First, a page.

Application of Optimal Control Theory to Newcastle Disease Dynamics in Village Chicken by Considering Wild Birds as Reservoir of Disease Virus
Mwanga, Gasper Godson
Masanja, Verdiana Grace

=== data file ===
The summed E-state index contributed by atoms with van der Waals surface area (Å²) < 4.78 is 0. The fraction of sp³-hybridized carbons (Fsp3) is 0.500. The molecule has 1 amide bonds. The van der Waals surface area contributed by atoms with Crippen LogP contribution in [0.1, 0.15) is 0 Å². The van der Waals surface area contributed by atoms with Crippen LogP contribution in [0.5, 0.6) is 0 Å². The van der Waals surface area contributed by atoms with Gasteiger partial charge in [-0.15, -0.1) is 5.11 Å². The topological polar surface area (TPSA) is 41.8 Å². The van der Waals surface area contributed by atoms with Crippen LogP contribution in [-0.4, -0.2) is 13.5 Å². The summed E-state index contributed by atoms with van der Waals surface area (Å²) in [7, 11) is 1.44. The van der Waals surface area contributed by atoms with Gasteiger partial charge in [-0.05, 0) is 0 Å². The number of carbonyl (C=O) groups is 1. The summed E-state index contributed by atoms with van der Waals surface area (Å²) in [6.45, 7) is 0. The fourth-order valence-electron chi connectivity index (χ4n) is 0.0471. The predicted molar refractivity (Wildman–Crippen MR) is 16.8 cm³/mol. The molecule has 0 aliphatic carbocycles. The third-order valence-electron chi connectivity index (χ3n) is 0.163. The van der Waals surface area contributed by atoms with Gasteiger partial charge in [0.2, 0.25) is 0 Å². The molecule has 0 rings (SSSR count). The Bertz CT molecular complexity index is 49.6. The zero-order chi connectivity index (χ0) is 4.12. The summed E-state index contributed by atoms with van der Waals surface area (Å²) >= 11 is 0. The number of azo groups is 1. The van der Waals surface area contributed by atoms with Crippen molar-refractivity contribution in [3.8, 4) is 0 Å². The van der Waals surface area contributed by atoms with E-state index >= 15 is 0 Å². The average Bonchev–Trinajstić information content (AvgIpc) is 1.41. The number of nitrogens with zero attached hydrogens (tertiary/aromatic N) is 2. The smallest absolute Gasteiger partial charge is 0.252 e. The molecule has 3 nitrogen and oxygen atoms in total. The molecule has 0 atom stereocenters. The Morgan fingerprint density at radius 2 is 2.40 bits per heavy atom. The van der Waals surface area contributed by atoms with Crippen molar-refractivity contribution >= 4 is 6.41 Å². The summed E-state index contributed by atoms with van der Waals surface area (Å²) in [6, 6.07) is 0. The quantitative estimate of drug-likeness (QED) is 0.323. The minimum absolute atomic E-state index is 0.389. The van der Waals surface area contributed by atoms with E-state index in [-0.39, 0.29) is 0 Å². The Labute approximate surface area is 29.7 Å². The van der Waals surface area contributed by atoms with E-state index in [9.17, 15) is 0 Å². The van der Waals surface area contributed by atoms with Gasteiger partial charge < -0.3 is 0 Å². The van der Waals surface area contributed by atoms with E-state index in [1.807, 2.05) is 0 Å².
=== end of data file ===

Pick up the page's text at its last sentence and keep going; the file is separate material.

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In this study, an optimal control theory was applied to a nonautonomous model for Newcastle disease transmission in the village chicken population. A notable feature of this model is the inclusion of environment contamination and wild birds, which act as reservoirs of the disease virus. Vaccination, culling, and environmental hygiene and sanitation time dependent control strategies were adopted in the proposed model. This study proved the existence of an optimal control solution, and the necessary conditions for optimality were determined using Pontryagin’s Maximum Principle. The numerical simulations of the optimal control problem were performed using the forward–backward sweep method. The results showed that the use of only the environmental hygiene and sanitation control strategy has no significant effect on the transmission dynamics of the Newcastle disease. Additionally, the combination of vaccination and environmental hygiene and sanitation strategies reduces more number of infected chickens and the concentration of the Newcastle disease virus in the environment than any other combination of control strategies. Furthermore, a cost-effective analysis was performed using the incremental cost-effectiveness ratio method, and the results showed that the use of vaccination alone as the control measure is less costly compared to other control strategies. Hence, the most effective way to minimize the transmission rate of the Newcastle disease and the operational costs is concluded to be the timely vaccination of the entire population of the village chicken, improvement in the sanitation of facilities, and the maintenance of a hygienically clean environment.